Ruling party votes through three constitutional court judges

Law and Justice (PiS) have forced through three of their candidates for justices of the constitutional court.

The ruling Law and Justice (PiS) have stayed united and succeeded in electing their nominees to the constitutional court. Two of the new justices are former PiS MPs, Stanisław Piotrowicz and Krystyna Pawłowicz. The third is a professor of law from Gdansk, Jakub Stelina.

The election in the Lower House was marred in controversy as the opposition argued that not only were these candidates too partisan, but they also failed to meet the legal requirements in terms of age. They also pointed to the fact that Mr Piotrowicz had been a prosecutor as well as being a member of the communist party in the 1980s and asked how that squared with one of the aims of personnel changes in the judiciary being the clear out of former communist officials.

According to the Ombudsman, Adam Bodnar, neither Mr Piotrowicz nor prof. Pawłowicz should have been allowed to stand as both have reached the statutory age of retirement for judges. The retirement age for judges was in fact set by the ruling PiS in the previous parliamentary term.

Stanisław Piotrowicz was a PiS MP and chair of the Judiciary Committee in the last parliamentary term. He failed in his bid for re-election to the Lower House in the October Parliamentary elections.

Krystyna Pawłowicz is a professor of administrative law who was an MP in the last two parliamentary terms. She did not stand for Parliament at the last election. During her time in Parliament she became well known for her controversial social media posts expressing strongly conservative views on cultural issues.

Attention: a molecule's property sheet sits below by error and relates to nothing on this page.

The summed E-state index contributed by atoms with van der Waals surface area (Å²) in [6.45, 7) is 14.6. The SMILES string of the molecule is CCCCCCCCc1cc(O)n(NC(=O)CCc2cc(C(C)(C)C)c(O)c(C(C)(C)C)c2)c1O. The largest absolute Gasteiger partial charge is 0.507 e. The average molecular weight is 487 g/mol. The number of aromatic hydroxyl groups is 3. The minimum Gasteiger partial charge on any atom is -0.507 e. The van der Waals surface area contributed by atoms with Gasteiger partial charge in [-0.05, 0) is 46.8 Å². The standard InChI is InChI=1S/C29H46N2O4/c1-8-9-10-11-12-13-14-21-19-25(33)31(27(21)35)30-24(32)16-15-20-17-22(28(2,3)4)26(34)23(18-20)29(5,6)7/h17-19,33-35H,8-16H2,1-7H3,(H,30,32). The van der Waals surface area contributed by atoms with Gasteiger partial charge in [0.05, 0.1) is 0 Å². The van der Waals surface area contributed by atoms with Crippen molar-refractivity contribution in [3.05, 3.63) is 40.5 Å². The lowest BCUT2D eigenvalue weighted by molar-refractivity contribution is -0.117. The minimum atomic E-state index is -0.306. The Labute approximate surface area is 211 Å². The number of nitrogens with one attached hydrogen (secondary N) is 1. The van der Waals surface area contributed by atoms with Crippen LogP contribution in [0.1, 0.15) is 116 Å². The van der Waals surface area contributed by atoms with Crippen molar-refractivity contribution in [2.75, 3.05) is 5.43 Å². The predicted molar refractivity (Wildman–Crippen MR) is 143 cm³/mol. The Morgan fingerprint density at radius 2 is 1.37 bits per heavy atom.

Jakub Stelina is professor of law from Gdańsk. He is a labour law specialist who was a student of the former Polish President prof. Lech Kaczyński.

Changes in the identity of the third candidate

Prof Jakub Stelina replaced Dr Robert Jastrzębski, a doctor of law from Warsaw University as the PiS candidate. Dr Jastrzębski had in turn replaced the original candidate for that position that the ruling party announced some weeks ago. That was Elżbieta Chojna-Duch, a professor of finance law who has served as Deputy Finance Minister in two non-PiS governments.

PiS abruptly withdrew her nomination and gave no reason for doing so. A similar fate seems to have befallen Dr Jastrzębski. The MPs who nominated him suddenly withdrew their signatures and his candidacy was no more.

The reason for this merry go round is reported to lie in ongoing talks within the ruling camp in which the smaller parties that make up the ruling “United Right- PiS” , the Agreement party and the “Solidarity Poland” party were to be given the chance to nominate a candidate.

The deputy PM Jarosław Gowin’s “agreement” has made no secret of the fact that it was less than enthusiastic about supporting Stanisław Piotrowicz because of his communist past. The compromise by which they are now to be allowed to have a say in the nomination of the third member of the constitutional court may have facilitated their support for both Mr Piotrowicz and Prof. Pawłowicz in Thursday’s vote in the Lower House of Poland’s parliament.

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